Retail sales plunged 8.7 percent in March, marking the largest monthly decline ever as the coronavirus pandemic guts consumer spending, yanks millions out of the workforce and forces people to stay home.
The figures stand in stark comparison to February’s revised 0.4 percent decline, and offer another lens into just how quickly the outbreak seized the American economy.
The drop blew past economist expectations of about 8 percent.
American consumers drive 70 percent of the country’s economy. But now, spending at restaurants, stores, malls and other loctions essentially has hollowed out.
Across the country, grocery shelves are mostly picked clean of eggs and flour, toilet paper and disinfectant wipes. Delivery workers risk their lives to bring packages to peoples’ doorsteps.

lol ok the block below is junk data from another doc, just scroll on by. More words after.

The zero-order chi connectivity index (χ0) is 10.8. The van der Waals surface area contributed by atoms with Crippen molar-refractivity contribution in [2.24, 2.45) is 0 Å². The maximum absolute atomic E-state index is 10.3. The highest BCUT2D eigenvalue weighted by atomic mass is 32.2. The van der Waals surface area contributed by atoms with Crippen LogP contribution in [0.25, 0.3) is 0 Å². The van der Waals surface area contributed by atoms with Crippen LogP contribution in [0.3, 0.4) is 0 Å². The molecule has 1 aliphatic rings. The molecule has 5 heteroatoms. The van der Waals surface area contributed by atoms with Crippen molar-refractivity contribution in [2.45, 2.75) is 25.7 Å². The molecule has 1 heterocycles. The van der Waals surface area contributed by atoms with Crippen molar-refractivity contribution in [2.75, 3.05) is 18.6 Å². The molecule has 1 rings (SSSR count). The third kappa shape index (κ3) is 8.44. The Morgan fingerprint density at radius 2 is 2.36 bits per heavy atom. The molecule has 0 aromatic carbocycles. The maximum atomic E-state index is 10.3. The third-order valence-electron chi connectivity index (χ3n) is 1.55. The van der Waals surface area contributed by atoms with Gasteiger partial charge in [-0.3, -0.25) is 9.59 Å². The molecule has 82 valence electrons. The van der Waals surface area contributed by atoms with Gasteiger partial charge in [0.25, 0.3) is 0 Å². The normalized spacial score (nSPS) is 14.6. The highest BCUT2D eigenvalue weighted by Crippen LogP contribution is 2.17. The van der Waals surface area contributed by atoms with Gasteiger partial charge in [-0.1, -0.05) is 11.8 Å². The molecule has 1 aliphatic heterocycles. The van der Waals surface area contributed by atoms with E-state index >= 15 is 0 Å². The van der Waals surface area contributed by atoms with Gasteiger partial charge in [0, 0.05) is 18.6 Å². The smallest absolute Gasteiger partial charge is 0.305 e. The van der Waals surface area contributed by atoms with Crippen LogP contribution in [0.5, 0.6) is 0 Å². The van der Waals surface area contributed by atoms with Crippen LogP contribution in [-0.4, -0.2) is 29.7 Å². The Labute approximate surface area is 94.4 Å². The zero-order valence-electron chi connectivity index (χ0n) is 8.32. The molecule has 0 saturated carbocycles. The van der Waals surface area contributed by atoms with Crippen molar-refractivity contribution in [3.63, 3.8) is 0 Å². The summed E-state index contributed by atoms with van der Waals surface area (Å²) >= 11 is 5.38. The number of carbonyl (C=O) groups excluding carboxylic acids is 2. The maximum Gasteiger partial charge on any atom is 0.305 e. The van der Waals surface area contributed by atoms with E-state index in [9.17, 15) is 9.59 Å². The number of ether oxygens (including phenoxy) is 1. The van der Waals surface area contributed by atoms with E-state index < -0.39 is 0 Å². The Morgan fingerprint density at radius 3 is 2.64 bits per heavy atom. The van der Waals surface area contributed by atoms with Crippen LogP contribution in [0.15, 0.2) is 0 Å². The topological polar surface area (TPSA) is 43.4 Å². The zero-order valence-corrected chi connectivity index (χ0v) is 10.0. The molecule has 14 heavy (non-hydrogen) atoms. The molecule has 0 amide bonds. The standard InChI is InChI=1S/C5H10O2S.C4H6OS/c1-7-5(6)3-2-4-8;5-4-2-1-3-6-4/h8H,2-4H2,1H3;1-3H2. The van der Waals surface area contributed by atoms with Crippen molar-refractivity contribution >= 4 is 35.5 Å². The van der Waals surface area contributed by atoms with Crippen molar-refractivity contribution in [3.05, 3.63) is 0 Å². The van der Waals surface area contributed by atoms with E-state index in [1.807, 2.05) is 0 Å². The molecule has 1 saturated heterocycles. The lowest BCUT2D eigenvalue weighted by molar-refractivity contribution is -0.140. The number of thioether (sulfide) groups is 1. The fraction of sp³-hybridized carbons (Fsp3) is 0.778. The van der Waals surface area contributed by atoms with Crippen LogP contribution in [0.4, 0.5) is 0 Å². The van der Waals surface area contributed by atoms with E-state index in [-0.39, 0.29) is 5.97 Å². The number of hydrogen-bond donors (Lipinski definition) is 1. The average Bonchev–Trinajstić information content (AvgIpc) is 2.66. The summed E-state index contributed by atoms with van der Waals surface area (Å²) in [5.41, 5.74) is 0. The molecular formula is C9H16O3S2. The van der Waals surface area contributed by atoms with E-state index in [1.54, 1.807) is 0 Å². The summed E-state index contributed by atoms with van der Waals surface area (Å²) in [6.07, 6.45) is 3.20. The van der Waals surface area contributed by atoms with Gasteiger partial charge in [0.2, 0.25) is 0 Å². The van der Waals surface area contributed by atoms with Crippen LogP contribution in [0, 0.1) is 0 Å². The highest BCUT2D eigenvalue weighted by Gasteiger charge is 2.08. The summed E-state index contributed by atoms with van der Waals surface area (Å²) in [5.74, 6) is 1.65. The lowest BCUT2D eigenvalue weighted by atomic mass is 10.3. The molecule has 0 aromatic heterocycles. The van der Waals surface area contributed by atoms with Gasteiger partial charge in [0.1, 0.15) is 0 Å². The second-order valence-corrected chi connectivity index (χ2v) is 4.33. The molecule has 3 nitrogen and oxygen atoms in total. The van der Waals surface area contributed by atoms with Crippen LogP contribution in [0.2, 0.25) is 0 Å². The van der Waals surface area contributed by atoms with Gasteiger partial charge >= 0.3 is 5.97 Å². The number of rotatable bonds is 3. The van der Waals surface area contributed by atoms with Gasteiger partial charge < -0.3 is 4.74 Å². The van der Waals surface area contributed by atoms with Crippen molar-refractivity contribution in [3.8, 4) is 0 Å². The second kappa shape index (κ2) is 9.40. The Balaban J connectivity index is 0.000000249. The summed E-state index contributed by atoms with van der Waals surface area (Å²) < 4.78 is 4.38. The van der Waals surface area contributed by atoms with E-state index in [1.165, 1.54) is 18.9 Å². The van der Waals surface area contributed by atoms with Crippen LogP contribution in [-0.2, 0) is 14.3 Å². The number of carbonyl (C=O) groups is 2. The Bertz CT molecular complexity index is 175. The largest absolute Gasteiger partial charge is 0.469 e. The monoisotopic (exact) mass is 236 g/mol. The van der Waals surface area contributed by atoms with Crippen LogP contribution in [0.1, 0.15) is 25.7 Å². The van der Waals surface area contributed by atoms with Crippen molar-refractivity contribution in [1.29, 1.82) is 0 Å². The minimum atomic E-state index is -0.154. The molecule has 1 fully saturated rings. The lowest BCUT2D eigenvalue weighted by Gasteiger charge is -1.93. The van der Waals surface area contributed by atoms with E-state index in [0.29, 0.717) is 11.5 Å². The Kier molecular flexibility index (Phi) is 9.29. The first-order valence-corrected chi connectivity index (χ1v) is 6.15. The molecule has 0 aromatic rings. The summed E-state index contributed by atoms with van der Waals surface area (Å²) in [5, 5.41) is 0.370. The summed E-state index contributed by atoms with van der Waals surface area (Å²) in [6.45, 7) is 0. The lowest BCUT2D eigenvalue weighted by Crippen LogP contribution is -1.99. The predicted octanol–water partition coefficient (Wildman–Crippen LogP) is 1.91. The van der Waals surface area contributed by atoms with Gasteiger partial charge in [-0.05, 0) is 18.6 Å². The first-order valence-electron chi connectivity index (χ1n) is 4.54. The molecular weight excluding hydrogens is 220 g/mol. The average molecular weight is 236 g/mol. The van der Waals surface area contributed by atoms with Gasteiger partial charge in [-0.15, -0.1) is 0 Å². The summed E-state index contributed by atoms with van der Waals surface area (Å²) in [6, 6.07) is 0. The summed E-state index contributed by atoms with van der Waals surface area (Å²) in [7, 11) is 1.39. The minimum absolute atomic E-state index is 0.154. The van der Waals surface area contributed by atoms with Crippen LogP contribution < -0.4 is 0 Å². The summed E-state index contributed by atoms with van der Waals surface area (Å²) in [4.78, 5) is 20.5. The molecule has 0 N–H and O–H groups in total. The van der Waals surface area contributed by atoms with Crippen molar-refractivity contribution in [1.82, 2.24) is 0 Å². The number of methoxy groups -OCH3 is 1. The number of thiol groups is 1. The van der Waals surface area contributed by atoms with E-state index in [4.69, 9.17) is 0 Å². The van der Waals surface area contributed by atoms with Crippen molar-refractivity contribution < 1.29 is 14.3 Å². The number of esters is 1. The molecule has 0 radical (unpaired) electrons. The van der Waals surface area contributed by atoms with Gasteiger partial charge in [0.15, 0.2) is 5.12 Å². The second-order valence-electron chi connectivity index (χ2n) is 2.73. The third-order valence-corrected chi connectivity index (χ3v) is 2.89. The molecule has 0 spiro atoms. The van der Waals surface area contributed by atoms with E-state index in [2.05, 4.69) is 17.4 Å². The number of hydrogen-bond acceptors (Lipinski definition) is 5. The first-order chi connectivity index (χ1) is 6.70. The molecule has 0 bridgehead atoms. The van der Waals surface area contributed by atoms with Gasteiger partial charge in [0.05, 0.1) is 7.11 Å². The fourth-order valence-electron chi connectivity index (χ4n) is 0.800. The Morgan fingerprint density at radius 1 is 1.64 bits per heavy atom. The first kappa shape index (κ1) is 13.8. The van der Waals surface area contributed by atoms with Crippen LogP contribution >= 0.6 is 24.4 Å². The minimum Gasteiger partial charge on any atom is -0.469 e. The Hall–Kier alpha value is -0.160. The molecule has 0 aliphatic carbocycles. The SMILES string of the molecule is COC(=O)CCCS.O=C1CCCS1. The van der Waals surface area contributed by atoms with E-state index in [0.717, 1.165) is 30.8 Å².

Wednesday’s figures from the Commerce Department show that sales at food and beverage stores were up 28 percent compared to March of last year.
But those dynamics don’t capture the full picture of just how abruptly spending has faltered.
About 80 million people will receive stimulus checks by Wednesday from the federal government. But even a boost of $1,200 — which people are mostly spending on food — is unlikely to save a retail sector in free fall.
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